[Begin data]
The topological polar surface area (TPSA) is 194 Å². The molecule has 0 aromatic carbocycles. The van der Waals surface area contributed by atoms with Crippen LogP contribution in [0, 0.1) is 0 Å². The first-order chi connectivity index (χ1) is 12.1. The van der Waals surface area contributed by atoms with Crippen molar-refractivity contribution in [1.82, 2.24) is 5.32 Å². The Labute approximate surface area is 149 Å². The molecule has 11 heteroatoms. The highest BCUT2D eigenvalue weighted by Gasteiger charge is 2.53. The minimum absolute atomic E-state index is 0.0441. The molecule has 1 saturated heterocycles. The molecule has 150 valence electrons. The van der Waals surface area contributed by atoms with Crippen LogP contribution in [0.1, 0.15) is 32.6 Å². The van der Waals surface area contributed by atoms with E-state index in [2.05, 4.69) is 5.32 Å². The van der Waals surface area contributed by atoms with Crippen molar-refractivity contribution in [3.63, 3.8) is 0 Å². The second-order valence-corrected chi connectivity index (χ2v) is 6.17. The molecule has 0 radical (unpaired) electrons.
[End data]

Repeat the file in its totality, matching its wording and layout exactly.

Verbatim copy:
The topological polar surface area (TPSA) is 194 Å². The molecule has 0 aromatic carbocycles. The van der Waals surface area contributed by atoms with Crippen LogP contribution in [0, 0.1) is 0 Å². The first-order chi connectivity index (χ1) is 12.1. The van der Waals surface area contributed by atoms with Crippen molar-refractivity contribution in [1.82, 2.24) is 5.32 Å². The Labute approximate surface area is 149 Å². The molecule has 11 heteroatoms. The highest BCUT2D eigenvalue weighted by Gasteiger charge is 2.53. The minimum absolute atomic E-state index is 0.0441. The molecule has 1 saturated heterocycles. The molecule has 150 valence electrons. The van der Waals surface area contributed by atoms with Crippen LogP contribution in [0.1, 0.15) is 32.6 Å². The van der Waals surface area contributed by atoms with E-state index in [2.05, 4.69) is 5.32 Å². The van der Waals surface area contributed by atoms with Crippen molar-refractivity contribution in [3.63, 3.8) is 0 Å². The second-order valence-corrected chi connectivity index (χ2v) is 6.17. The molecule has 0 radical (unpaired) electrons.